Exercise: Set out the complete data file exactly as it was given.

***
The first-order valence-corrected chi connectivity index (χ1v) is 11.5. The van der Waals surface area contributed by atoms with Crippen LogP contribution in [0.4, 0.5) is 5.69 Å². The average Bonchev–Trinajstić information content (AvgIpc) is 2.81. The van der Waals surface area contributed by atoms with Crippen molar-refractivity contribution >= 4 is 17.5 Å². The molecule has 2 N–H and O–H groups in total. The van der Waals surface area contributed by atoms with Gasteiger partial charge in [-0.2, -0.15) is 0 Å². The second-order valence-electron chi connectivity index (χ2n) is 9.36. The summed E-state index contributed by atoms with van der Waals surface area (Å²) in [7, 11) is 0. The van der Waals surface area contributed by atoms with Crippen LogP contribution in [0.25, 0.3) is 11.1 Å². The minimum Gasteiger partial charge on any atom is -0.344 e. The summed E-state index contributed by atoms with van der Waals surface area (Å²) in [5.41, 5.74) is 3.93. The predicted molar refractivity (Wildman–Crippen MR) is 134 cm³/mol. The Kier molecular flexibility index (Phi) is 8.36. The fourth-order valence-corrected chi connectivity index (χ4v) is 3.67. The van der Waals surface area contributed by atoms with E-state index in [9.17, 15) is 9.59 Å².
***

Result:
The first-order valence-corrected chi connectivity index (χ1v) is 11.5. The van der Waals surface area contributed by atoms with Crippen LogP contribution in [0.4, 0.5) is 5.69 Å². The average Bonchev–Trinajstić information content (AvgIpc) is 2.81. The van der Waals surface area contributed by atoms with Crippen molar-refractivity contribution >= 4 is 17.5 Å². The molecule has 2 N–H and O–H groups in total. The van der Waals surface area contributed by atoms with Gasteiger partial charge in [-0.2, -0.15) is 0 Å². The second-order valence-electron chi connectivity index (χ2n) is 9.36. The summed E-state index contributed by atoms with van der Waals surface area (Å²) in [7, 11) is 0. The van der Waals surface area contributed by atoms with Crippen LogP contribution in [0.25, 0.3) is 11.1 Å². The minimum Gasteiger partial charge on any atom is -0.344 e. The summed E-state index contributed by atoms with van der Waals surface area (Å²) in [5.41, 5.74) is 3.93. The predicted molar refractivity (Wildman–Crippen MR) is 134 cm³/mol. The Kier molecular flexibility index (Phi) is 8.36. The fourth-order valence-corrected chi connectivity index (χ4v) is 3.67. The van der Waals surface area contributed by atoms with E-state index in [9.17, 15) is 9.59 Å².